In LNG, the world has become accustomed to the very large vessel which dumps his load at the destination. We are talking about volumes like 125.000 to 165.000 m3 of LNG in most cases. That’s a whopping 75 to 100 million m3 of Natural Gas in one scoop. This would also mean that each island would need a colossal tank in order to store the LNG from which it could often feed for many months, sometimes a year per every filling.

As tanks are rather expensive affairs, we don’t want to blame those islanders for not having tried harder.

However, a bulk break terminal could cut up such a large cargo into many small ones (that’s what bulk break actually means – breaking one big bulk into many smaller scoops) would make LNG a much more interesting proposition for those islands. One 30.000m3 ship could sprinkle its load over up to 4 destinations meaning that a single drop could be as small as 10.000 m3 of LNG or 6 Million m3 of gas and even less. That’s way more palatable to those small island communities as it also only requires a much smaller tank which is hence much cheaper to build and operate. Appropriate for the community it serves.

But first things first. No small terminal without the big bulk break terminal. The ideal location for such a Bulk Breaker would be one of the large islands and upon first looks, only Cyprus and Crete pop into the interested onlookers eye.

It's a small, small world ...

It’s a small, small world …

The reason for having a larger island hosting the bulk breaker is that this terminal is first of all still a regasification terminal. And a pretty big one at that which means that before the terminal shall do any bulk break, it shall supply the immediate surroundings with Natural Gas just as any other terminal would. This requires a substantial market for gas which can be assured on the bigger islands only.

Once the regular terminal operates normally, bulk breaking can commence – one step after the other in order to keep risk in check. Besides, those satellites need to be built as well and nobody will start building a satellite terminal when the hub is not pretty advanced in its project stage at the least. One wants to be sure that supply is available before committing and the satellites will depend on the hub with their entire economic survival. Nobody else can supply them easily. Remember, they are too small in order to land big cargos straight.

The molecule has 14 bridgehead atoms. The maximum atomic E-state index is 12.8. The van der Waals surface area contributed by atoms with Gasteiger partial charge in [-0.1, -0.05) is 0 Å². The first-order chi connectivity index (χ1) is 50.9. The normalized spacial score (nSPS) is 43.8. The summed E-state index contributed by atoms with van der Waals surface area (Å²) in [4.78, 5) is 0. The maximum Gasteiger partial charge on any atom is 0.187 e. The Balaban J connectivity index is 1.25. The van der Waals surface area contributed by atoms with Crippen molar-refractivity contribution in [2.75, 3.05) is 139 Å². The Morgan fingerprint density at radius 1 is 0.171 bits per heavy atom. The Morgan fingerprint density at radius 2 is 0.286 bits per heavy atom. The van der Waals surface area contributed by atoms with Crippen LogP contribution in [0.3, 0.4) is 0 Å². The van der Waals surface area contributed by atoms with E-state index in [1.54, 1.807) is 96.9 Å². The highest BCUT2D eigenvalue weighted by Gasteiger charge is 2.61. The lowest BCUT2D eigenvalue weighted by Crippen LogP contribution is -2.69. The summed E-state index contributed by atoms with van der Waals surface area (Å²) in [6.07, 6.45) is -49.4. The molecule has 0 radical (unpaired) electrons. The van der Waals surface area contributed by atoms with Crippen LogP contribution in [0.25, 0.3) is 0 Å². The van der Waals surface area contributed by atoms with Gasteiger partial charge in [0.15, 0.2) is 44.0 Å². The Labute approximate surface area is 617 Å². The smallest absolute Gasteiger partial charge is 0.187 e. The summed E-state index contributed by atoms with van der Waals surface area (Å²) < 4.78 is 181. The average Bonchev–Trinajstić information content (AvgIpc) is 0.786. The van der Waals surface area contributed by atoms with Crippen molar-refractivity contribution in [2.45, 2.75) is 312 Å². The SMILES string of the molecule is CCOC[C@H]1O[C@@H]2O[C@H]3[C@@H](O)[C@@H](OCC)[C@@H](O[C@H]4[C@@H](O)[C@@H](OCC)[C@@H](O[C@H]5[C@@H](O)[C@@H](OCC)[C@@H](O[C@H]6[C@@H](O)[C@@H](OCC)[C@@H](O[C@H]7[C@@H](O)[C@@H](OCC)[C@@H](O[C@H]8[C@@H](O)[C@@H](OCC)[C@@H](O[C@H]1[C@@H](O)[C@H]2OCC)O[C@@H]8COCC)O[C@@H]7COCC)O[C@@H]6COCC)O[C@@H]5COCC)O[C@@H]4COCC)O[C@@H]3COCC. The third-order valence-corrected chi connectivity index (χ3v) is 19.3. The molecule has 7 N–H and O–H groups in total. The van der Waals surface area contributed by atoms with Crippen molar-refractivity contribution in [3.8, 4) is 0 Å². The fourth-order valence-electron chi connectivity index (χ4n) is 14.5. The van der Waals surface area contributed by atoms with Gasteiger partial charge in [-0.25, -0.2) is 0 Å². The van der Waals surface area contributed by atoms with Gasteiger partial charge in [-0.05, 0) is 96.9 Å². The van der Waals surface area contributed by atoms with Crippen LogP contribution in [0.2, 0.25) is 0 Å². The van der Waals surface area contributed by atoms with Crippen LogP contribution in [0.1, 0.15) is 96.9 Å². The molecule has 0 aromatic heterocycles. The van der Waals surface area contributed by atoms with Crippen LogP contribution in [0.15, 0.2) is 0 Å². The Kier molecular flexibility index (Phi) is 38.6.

Back to the hub – there are essentially two ways how this can be pulled off. If time is of the essence, a regular vessel can be rented and converted to a Floating Storage Unit (FSU) with some vaporizers onshore plus a jetty that can be accessed from both sides. Such a design would allow the hub to take some more time for tank building (which it will need) and still startup earlier – on a greatly reduced capacity, however. But it produces early cash flow.

The other variant would be to go for the onshore terminal straight. This puts more years onto the development timeline but then again, you won’t have to deal with a floater.

In the airline industry, hub-spoke is the standard. Passengers do the long haul between the big hubs and then fan out from them to all the smaller destinations. This would make a lot of sense in LNG too. And the Eastern Mediterranean is one of the foremost opportunities on this planet to do so.